Thursday, 30 November 2006

September 2006 - Clouded Yellows and Swallows

Do you find God in your garden? I certainly do. I think I feel closer to God in my garden than I do anywhere else – except perhaps in the Burren, or similar great sweeps of wild landscape. Intellectually I can give my assent to the proposition that ‘He is everywhere’. But yet that sense of awe and wonder at the majesty and loving kindness of God seems more intense amidst living, growing things. Am I confessing some kind of failure of imagination?

Now, in early September, I am busying myself with the chore of strimming the wild-flower meadow, and raking up the cuttings: the plan is to allow the seeds to fall and multiply the flowers for next year. While leaning on the rake I catch sight of a yellow butterfly visiting a clump of Birds-foot Trefoil, a Clouded Yellow: not exactly rare, but a little uncommon, it is a migrant from warmer Mediterranean shores. A perfect specimen, newly emerged, it would have started life as an egg laid in June on a trefoil leaf by a female swept on southerly winds from France or Spain. Unfortunately, our winters are too cold and wet for them, and its offspring will not live to reproduce. But next year, a cousin of this beautiful maiden-aunt will visit to enchant us again.

Meanwhile, overhead, a twittering flight of swallows weave and bank, fattening themselves on flies and midges. One chases another, squealing piteously: perhaps a child of 2006 still seeking to be fed by its parent? They will leave soon, but their return next April will herald the burgeoning of another summer and lift our spirits. Gilbert White, the Rector of Selborne in Hampshire and eminent 18th century naturalist, believed that they hibernated in the mud of ponds. The truth is even more amazing: these tiny creatures fly 6000 miles, traversing the Sahara desert and the jungles of central Africa, to winter in southern Africa. And ringing studies have shown that the same birds find their way back to the very same nest the next year!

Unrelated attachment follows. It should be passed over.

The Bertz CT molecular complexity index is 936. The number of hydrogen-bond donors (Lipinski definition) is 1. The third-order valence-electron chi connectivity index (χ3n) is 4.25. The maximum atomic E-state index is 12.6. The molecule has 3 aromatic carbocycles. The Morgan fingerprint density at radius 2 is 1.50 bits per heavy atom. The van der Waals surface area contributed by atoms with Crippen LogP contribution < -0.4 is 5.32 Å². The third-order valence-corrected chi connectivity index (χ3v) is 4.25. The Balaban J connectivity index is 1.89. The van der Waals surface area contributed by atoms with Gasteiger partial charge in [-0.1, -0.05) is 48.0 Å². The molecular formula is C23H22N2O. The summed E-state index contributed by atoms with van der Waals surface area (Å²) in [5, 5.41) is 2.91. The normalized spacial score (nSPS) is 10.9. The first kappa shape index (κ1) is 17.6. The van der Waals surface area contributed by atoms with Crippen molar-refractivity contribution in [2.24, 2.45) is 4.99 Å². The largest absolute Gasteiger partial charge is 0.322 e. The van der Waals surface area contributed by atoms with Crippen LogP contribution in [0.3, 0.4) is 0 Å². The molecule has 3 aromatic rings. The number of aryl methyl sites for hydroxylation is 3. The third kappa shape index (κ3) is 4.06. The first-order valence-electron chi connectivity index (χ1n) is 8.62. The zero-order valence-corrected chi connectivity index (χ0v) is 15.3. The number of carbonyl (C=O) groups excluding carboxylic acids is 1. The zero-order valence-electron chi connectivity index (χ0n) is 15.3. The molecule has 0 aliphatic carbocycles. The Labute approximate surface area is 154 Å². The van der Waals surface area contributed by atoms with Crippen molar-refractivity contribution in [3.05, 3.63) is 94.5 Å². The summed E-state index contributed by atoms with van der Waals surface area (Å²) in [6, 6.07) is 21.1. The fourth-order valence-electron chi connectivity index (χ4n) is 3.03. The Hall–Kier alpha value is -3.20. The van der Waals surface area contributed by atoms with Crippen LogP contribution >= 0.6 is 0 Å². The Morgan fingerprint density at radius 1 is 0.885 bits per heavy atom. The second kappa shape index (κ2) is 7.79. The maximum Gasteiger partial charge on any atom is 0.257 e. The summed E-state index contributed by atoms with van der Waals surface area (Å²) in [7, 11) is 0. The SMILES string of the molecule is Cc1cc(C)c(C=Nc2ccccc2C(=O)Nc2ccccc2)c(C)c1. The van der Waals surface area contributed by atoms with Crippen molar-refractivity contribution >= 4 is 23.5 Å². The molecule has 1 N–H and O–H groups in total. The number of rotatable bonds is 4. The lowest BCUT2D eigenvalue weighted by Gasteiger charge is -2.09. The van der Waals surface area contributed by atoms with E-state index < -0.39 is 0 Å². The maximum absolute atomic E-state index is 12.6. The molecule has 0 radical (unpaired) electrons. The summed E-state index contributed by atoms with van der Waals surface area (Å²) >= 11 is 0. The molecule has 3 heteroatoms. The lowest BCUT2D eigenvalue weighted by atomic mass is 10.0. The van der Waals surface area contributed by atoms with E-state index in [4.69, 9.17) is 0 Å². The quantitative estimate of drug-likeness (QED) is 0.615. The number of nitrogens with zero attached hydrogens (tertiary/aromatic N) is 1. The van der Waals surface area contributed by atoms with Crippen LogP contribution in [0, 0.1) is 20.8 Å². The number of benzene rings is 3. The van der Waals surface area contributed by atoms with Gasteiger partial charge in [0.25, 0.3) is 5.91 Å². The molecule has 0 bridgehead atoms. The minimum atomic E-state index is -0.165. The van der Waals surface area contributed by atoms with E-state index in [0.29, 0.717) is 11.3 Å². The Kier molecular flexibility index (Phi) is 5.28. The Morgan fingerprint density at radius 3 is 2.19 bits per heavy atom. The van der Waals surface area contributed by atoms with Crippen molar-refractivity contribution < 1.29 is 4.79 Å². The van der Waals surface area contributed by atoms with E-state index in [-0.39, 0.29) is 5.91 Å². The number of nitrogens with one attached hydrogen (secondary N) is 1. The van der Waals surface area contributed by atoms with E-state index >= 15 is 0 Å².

What little miracles of life these wanderers are! They are our distant cousins in the web of life, and they too are wrapped in God’s loving kindness. Matthew reports Jesus saying: “Look at the birds of the air; they neither sow nor reap nor gather into barns, and yet your heavenly Father feeds them”. How will they cope with climate change, I wonder? In our greed and thoughtlessness we human kind pollute and damage this amazing world we have been given. Experts warn us that we are causing a rise in global temperatures unknown for 55 million years, and an accelerating crisis of species extinction, with uncertain but probably nasty consequences for us and our children. We badly need a big, big miracle: we should pray for it, and try to walk a little more lightly on God’s earth!

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